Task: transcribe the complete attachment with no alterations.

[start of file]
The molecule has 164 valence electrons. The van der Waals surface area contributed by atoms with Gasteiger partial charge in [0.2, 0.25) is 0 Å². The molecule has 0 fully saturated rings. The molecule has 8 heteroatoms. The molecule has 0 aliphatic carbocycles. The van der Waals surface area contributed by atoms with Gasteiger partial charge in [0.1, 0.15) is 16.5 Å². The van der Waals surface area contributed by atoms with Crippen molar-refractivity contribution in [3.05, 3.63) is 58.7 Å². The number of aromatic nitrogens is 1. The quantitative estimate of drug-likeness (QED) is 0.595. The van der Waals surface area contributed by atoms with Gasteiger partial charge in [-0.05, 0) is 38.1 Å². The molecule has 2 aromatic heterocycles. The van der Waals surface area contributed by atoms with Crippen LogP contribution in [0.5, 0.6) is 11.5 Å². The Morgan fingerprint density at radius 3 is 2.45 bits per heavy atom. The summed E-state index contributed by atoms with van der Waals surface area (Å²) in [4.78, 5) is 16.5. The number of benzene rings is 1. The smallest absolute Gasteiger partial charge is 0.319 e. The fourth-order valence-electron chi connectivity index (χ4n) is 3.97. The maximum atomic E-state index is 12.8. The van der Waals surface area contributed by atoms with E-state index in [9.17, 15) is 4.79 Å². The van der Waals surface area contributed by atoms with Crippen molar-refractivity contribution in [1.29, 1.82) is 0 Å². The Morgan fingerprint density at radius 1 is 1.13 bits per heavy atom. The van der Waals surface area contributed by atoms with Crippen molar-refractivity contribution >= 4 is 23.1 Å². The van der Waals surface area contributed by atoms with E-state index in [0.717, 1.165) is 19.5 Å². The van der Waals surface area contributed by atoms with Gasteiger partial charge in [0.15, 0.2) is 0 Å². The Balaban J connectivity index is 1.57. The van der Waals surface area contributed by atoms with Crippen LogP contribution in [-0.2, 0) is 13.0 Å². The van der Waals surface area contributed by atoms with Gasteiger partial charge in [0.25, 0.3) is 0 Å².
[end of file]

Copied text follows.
The molecule has 164 valence electrons. The van der Waals surface area contributed by atoms with Gasteiger partial charge in [0.2, 0.25) is 0 Å². The molecule has 0 fully saturated rings. The molecule has 8 heteroatoms. The molecule has 0 aliphatic carbocycles. The van der Waals surface area contributed by atoms with Gasteiger partial charge in [0.1, 0.15) is 16.5 Å². The van der Waals surface area contributed by atoms with Crippen molar-refractivity contribution in [3.05, 3.63) is 58.7 Å². The number of aromatic nitrogens is 1. The quantitative estimate of drug-likeness (QED) is 0.595. The van der Waals surface area contributed by atoms with Gasteiger partial charge in [-0.05, 0) is 38.1 Å². The molecule has 2 aromatic heterocycles. The van der Waals surface area contributed by atoms with Crippen LogP contribution in [0.5, 0.6) is 11.5 Å². The Morgan fingerprint density at radius 3 is 2.45 bits per heavy atom. The summed E-state index contributed by atoms with van der Waals surface area (Å²) in [4.78, 5) is 16.5. The number of benzene rings is 1. The smallest absolute Gasteiger partial charge is 0.319 e. The fourth-order valence-electron chi connectivity index (χ4n) is 3.97. The maximum atomic E-state index is 12.8. The van der Waals surface area contributed by atoms with E-state index in [9.17, 15) is 4.79 Å². The van der Waals surface area contributed by atoms with Crippen molar-refractivity contribution in [1.29, 1.82) is 0 Å². The Morgan fingerprint density at radius 1 is 1.13 bits per heavy atom. The van der Waals surface area contributed by atoms with Crippen molar-refractivity contribution >= 4 is 23.1 Å². The van der Waals surface area contributed by atoms with E-state index in [0.717, 1.165) is 19.5 Å². The van der Waals surface area contributed by atoms with Gasteiger partial charge in [0.15, 0.2) is 0 Å². The Balaban J connectivity index is 1.57. The van der Waals surface area contributed by atoms with Crippen LogP contribution in [-0.2, 0) is 13.0 Å². The van der Waals surface area contributed by atoms with Gasteiger partial charge in [0.25, 0.3) is 0 Å².